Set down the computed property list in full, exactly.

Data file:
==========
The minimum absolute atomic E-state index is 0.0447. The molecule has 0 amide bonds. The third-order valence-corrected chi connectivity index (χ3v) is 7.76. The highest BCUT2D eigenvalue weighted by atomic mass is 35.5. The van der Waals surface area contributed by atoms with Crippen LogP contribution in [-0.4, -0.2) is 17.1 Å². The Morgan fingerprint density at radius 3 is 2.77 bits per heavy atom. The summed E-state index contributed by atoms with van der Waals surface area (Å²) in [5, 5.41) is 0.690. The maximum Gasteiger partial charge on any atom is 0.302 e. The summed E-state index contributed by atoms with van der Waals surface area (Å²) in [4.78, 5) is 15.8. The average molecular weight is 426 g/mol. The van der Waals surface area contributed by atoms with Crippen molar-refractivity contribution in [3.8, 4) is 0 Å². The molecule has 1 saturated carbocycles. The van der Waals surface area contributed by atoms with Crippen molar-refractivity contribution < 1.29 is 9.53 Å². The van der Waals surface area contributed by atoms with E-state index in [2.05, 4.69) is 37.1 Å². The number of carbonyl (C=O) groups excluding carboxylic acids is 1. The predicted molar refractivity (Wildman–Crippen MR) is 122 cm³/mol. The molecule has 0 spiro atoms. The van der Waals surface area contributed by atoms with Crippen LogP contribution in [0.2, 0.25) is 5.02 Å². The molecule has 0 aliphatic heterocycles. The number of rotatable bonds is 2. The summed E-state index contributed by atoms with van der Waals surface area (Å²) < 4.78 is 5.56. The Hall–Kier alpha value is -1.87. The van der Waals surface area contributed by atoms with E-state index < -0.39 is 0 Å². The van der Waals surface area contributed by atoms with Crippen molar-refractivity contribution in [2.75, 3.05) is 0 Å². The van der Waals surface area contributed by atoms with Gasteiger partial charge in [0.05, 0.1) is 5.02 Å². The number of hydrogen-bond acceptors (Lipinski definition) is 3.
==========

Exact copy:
The minimum absolute atomic E-state index is 0.0447. The molecule has 0 amide bonds. The third-order valence-corrected chi connectivity index (χ3v) is 7.76. The highest BCUT2D eigenvalue weighted by atomic mass is 35.5. The van der Waals surface area contributed by atoms with Crippen LogP contribution in [-0.4, -0.2) is 17.1 Å². The Morgan fingerprint density at radius 3 is 2.77 bits per heavy atom. The summed E-state index contributed by atoms with van der Waals surface area (Å²) in [5, 5.41) is 0.690. The maximum Gasteiger partial charge on any atom is 0.302 e. The summed E-state index contributed by atoms with van der Waals surface area (Å²) in [4.78, 5) is 15.8. The average molecular weight is 426 g/mol. The van der Waals surface area contributed by atoms with Crippen molar-refractivity contribution in [3.8, 4) is 0 Å². The molecule has 1 saturated carbocycles. The van der Waals surface area contributed by atoms with Crippen molar-refractivity contribution < 1.29 is 9.53 Å². The van der Waals surface area contributed by atoms with E-state index in [2.05, 4.69) is 37.1 Å². The number of carbonyl (C=O) groups excluding carboxylic acids is 1. The predicted molar refractivity (Wildman–Crippen MR) is 122 cm³/mol. The molecule has 0 spiro atoms. The van der Waals surface area contributed by atoms with Crippen LogP contribution in [0.2, 0.25) is 5.02 Å². The molecule has 0 aliphatic heterocycles. The number of rotatable bonds is 2. The summed E-state index contributed by atoms with van der Waals surface area (Å²) < 4.78 is 5.56. The Hall–Kier alpha value is -1.87. The van der Waals surface area contributed by atoms with E-state index < -0.39 is 0 Å². The van der Waals surface area contributed by atoms with Crippen molar-refractivity contribution in [2.75, 3.05) is 0 Å². The van der Waals surface area contributed by atoms with Gasteiger partial charge in [0.05, 0.1) is 5.02 Å². The number of hydrogen-bond acceptors (Lipinski definition) is 3.